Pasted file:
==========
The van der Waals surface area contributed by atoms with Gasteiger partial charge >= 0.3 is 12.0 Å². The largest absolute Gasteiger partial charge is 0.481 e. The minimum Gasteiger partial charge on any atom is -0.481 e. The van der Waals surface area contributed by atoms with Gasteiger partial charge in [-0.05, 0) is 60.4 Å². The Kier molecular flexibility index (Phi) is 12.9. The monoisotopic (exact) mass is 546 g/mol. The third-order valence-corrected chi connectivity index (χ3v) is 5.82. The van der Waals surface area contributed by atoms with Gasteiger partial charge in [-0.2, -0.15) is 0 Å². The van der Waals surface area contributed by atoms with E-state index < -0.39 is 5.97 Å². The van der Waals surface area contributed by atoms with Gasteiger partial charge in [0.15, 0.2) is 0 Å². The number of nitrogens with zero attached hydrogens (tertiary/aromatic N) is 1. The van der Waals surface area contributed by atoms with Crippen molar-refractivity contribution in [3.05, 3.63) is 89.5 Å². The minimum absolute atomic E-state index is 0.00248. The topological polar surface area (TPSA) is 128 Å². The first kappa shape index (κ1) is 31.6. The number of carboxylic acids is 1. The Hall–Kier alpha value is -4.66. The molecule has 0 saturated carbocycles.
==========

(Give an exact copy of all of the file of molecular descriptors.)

The van der Waals surface area contributed by atoms with Gasteiger partial charge >= 0.3 is 12.0 Å². The largest absolute Gasteiger partial charge is 0.481 e. The minimum Gasteiger partial charge on any atom is -0.481 e. The van der Waals surface area contributed by atoms with Gasteiger partial charge in [-0.05, 0) is 60.4 Å². The Kier molecular flexibility index (Phi) is 12.9. The monoisotopic (exact) mass is 546 g/mol. The third-order valence-corrected chi connectivity index (χ3v) is 5.82. The van der Waals surface area contributed by atoms with Gasteiger partial charge in [-0.2, -0.15) is 0 Å². The van der Waals surface area contributed by atoms with E-state index < -0.39 is 5.97 Å². The van der Waals surface area contributed by atoms with Gasteiger partial charge in [0.15, 0.2) is 0 Å². The number of nitrogens with zero attached hydrogens (tertiary/aromatic N) is 1. The van der Waals surface area contributed by atoms with Crippen molar-refractivity contribution in [3.05, 3.63) is 89.5 Å². The minimum absolute atomic E-state index is 0.00248. The topological polar surface area (TPSA) is 128 Å². The first kappa shape index (κ1) is 31.6. The number of carboxylic acids is 1. The Hall–Kier alpha value is -4.66. The molecule has 0 saturated carbocycles.